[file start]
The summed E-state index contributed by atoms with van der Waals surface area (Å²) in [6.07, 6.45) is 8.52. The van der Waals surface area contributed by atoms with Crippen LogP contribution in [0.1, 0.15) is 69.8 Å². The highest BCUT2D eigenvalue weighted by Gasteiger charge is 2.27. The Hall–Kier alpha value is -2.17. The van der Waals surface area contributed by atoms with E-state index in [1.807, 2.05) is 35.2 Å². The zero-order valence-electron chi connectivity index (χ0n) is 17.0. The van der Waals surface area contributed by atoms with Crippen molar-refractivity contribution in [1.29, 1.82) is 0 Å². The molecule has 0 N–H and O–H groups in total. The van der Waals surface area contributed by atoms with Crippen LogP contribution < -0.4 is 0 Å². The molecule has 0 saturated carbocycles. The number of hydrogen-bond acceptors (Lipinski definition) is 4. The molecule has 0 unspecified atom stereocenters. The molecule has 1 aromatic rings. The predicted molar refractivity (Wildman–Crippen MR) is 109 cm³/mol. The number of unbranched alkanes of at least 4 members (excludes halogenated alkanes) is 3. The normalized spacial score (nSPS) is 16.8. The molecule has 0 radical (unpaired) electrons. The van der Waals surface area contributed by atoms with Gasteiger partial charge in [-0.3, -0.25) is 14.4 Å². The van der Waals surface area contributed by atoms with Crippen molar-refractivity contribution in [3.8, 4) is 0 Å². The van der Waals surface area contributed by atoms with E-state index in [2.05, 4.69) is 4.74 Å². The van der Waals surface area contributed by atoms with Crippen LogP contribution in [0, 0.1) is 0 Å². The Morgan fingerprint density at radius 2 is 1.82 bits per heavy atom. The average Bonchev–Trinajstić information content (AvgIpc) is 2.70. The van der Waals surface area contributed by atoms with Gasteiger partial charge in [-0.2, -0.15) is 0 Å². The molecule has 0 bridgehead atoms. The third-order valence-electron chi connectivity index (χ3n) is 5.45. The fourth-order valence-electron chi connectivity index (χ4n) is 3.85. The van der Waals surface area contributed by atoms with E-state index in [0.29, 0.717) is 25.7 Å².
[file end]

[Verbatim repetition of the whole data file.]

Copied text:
The summed E-state index contributed by atoms with van der Waals surface area (Å²) in [6.07, 6.45) is 8.52. The van der Waals surface area contributed by atoms with Crippen LogP contribution in [0.1, 0.15) is 69.8 Å². The highest BCUT2D eigenvalue weighted by Gasteiger charge is 2.27. The Hall–Kier alpha value is -2.17. The van der Waals surface area contributed by atoms with E-state index in [1.807, 2.05) is 35.2 Å². The zero-order valence-electron chi connectivity index (χ0n) is 17.0. The van der Waals surface area contributed by atoms with Crippen molar-refractivity contribution in [1.29, 1.82) is 0 Å². The molecule has 0 N–H and O–H groups in total. The van der Waals surface area contributed by atoms with Crippen LogP contribution < -0.4 is 0 Å². The molecule has 0 saturated carbocycles. The number of hydrogen-bond acceptors (Lipinski definition) is 4. The molecule has 0 unspecified atom stereocenters. The molecule has 1 aromatic rings. The predicted molar refractivity (Wildman–Crippen MR) is 109 cm³/mol. The number of unbranched alkanes of at least 4 members (excludes halogenated alkanes) is 3. The normalized spacial score (nSPS) is 16.8. The molecule has 0 radical (unpaired) electrons. The van der Waals surface area contributed by atoms with Gasteiger partial charge in [-0.3, -0.25) is 14.4 Å². The van der Waals surface area contributed by atoms with Crippen molar-refractivity contribution in [3.8, 4) is 0 Å². The van der Waals surface area contributed by atoms with E-state index in [2.05, 4.69) is 4.74 Å². The van der Waals surface area contributed by atoms with Crippen LogP contribution in [0, 0.1) is 0 Å². The Morgan fingerprint density at radius 2 is 1.82 bits per heavy atom. The average Bonchev–Trinajstić information content (AvgIpc) is 2.70. The van der Waals surface area contributed by atoms with Gasteiger partial charge in [-0.2, -0.15) is 0 Å². The molecule has 0 bridgehead atoms. The third-order valence-electron chi connectivity index (χ3n) is 5.45. The fourth-order valence-electron chi connectivity index (χ4n) is 3.85. The van der Waals surface area contributed by atoms with E-state index in [0.29, 0.717) is 25.7 Å².